The History of Cinco de Mayo

When we think this quote from a well known 1997 movie said it best when asked about what it means to be Chicanx:


“We have to be more Mexican than the Mexicans and more American than the Americans, both at the same time! It’s exhausting!”


A poll conducted in 2019 found that only 22% of Americans know what Cinco de Mayo is actually about, and even fewer have a point of reference. We are lucky to have people in our community that care about the nuance of the holiday. They have their own experiences. Experiences that were made in celebration of the day that transcend the holiday itself.


Personal experiences and the memories they’re framed in are as import to us as historical fact. Many have reached out to us asking to help both define what Cinco de Mayo is, as well as contextualize it’s cultural, historical and emotional significance for Chicanx people in the world today.


That’s a tall order for us to fill. We are not so full of ourselves to think that we can simply write a post and heal the generational trauma or transcribe a point of view that comes with being Chicanx. What we can do is attempt to educate those who want to read what we have to say.

In Mexico’s long history, the Battle of Puebla is generally considered a fairly minor event. But its legacy lives on a century and a half later, especially in the United States.


After Mexico won independence from Spain in 1821, other nations were reluctant to recognize the autonomy of the fledgling country. In the ensuing decades, Mexico lost a large portion of its land to the U.S. and entered into a period of economic and political instability.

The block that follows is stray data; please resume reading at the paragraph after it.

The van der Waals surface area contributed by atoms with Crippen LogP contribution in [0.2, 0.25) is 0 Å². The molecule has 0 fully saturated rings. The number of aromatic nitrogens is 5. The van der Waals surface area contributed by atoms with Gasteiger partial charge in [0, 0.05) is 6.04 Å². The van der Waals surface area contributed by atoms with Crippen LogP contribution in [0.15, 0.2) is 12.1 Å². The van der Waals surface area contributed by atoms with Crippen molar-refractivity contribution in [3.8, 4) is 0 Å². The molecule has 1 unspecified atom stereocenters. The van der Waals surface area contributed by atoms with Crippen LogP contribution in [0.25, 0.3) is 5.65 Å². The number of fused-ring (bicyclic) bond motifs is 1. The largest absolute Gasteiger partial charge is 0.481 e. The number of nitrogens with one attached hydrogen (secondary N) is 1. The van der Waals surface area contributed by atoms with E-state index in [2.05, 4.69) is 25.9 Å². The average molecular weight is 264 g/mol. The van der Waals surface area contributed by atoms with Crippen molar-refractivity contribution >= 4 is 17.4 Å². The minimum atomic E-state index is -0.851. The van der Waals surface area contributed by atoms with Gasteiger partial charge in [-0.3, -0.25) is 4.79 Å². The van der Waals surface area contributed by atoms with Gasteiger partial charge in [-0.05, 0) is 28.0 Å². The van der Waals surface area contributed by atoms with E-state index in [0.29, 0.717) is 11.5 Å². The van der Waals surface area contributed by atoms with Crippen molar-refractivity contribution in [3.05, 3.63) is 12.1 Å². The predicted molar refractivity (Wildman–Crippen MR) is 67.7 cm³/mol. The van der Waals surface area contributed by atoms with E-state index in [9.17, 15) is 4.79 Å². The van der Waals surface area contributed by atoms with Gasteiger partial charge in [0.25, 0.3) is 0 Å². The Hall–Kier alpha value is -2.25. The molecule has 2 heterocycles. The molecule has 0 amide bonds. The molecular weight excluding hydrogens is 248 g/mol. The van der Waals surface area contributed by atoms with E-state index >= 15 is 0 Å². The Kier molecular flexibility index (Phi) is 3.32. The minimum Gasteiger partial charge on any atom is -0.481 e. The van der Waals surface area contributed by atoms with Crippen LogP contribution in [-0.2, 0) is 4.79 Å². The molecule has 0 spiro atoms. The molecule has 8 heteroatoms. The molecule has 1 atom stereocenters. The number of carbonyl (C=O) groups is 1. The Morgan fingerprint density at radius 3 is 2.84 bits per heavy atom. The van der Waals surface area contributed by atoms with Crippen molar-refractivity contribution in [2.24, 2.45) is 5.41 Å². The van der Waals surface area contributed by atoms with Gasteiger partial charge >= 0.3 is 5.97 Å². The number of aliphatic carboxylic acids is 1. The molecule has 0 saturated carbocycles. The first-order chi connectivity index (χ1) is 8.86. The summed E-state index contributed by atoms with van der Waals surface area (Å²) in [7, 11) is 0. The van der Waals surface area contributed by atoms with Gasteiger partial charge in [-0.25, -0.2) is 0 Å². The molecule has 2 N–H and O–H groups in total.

One of Juarez’s first acts was canceling repayments on foreign loans in an attempt to protect Mexico’s struggling economy. This angered Britain, Spain and France, and prompted them to send a joint expeditionary force to Mexico. However, Britain and Spain withdrew when it became clear that French ruler Napoleon III was interested in overthrowing the new Mexican government.


In 1862, during the U.S. Civil War, the French Army marched towards Mexico City. Emperor Napoleon III was eager to establish a second Mexican empire favorable to the French, an outpost in the New World that would serve as sort of replacement for the French land his uncle decided to sell to Thomas Jefferson in the Louisiana Purchase. So he sent a fleet to attack Veracruz, land of force and head to Mexico City. The French were defeated before they could even get to their destination.


The Battle of Puebla took place on May 5, 1862, when the Mexican Army, led by Commander General Ignacio Zaragoza, repelled attacks by the French army.


It was a small but inspirational victory for Mexico, and four days later, on May 9, 1862, Juárez declared Cinco de Mayo a national holiday.

The Mexican Army was outnumbered two to one by seasoned French troops, so Mexico proved itself to be a formidable opponent worthy of international respect.

The Battle of Puebla likely had an unintended impact on the United States, which, at the time, was in the middle of a Civil War.